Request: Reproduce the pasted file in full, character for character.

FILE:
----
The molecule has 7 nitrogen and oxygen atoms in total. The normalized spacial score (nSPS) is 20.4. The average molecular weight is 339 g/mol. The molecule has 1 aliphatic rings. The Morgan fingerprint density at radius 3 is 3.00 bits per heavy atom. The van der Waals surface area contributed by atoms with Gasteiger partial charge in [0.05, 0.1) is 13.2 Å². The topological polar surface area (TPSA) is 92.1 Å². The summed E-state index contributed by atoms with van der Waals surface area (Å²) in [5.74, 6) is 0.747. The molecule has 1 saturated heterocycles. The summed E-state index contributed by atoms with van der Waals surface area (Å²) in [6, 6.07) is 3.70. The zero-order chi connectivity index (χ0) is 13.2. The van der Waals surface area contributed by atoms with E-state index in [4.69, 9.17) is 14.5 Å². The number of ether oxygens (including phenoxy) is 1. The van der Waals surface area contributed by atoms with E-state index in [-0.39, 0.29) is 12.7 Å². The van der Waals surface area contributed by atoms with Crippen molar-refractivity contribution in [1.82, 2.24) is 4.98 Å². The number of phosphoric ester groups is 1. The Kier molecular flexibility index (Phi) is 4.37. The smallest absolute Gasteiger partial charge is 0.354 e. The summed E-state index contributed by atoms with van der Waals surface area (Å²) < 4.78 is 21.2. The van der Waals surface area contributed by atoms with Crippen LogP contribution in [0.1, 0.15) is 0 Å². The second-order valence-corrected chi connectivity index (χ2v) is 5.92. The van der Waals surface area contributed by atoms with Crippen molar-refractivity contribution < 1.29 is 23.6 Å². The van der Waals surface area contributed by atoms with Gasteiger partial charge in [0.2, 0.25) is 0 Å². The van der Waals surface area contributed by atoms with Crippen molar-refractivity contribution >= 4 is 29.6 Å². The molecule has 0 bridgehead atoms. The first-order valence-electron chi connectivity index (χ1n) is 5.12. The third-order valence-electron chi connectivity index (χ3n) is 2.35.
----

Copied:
The molecule has 7 nitrogen and oxygen atoms in total. The normalized spacial score (nSPS) is 20.4. The average molecular weight is 339 g/mol. The molecule has 1 aliphatic rings. The Morgan fingerprint density at radius 3 is 3.00 bits per heavy atom. The van der Waals surface area contributed by atoms with Gasteiger partial charge in [0.05, 0.1) is 13.2 Å². The topological polar surface area (TPSA) is 92.1 Å². The summed E-state index contributed by atoms with van der Waals surface area (Å²) in [5.74, 6) is 0.747. The molecule has 1 saturated heterocycles. The summed E-state index contributed by atoms with van der Waals surface area (Å²) in [6, 6.07) is 3.70. The zero-order chi connectivity index (χ0) is 13.2. The van der Waals surface area contributed by atoms with E-state index in [4.69, 9.17) is 14.5 Å². The number of ether oxygens (including phenoxy) is 1. The van der Waals surface area contributed by atoms with E-state index in [-0.39, 0.29) is 12.7 Å². The van der Waals surface area contributed by atoms with Crippen molar-refractivity contribution in [1.82, 2.24) is 4.98 Å². The number of phosphoric ester groups is 1. The Kier molecular flexibility index (Phi) is 4.37. The smallest absolute Gasteiger partial charge is 0.354 e. The summed E-state index contributed by atoms with van der Waals surface area (Å²) < 4.78 is 21.2. The van der Waals surface area contributed by atoms with Crippen LogP contribution in [0.1, 0.15) is 0 Å². The second-order valence-corrected chi connectivity index (χ2v) is 5.92. The van der Waals surface area contributed by atoms with Crippen molar-refractivity contribution < 1.29 is 23.6 Å². The van der Waals surface area contributed by atoms with Gasteiger partial charge in [0.2, 0.25) is 0 Å². The van der Waals surface area contributed by atoms with Crippen molar-refractivity contribution >= 4 is 29.6 Å². The molecule has 0 bridgehead atoms. The first-order valence-electron chi connectivity index (χ1n) is 5.12. The third-order valence-electron chi connectivity index (χ3n) is 2.35.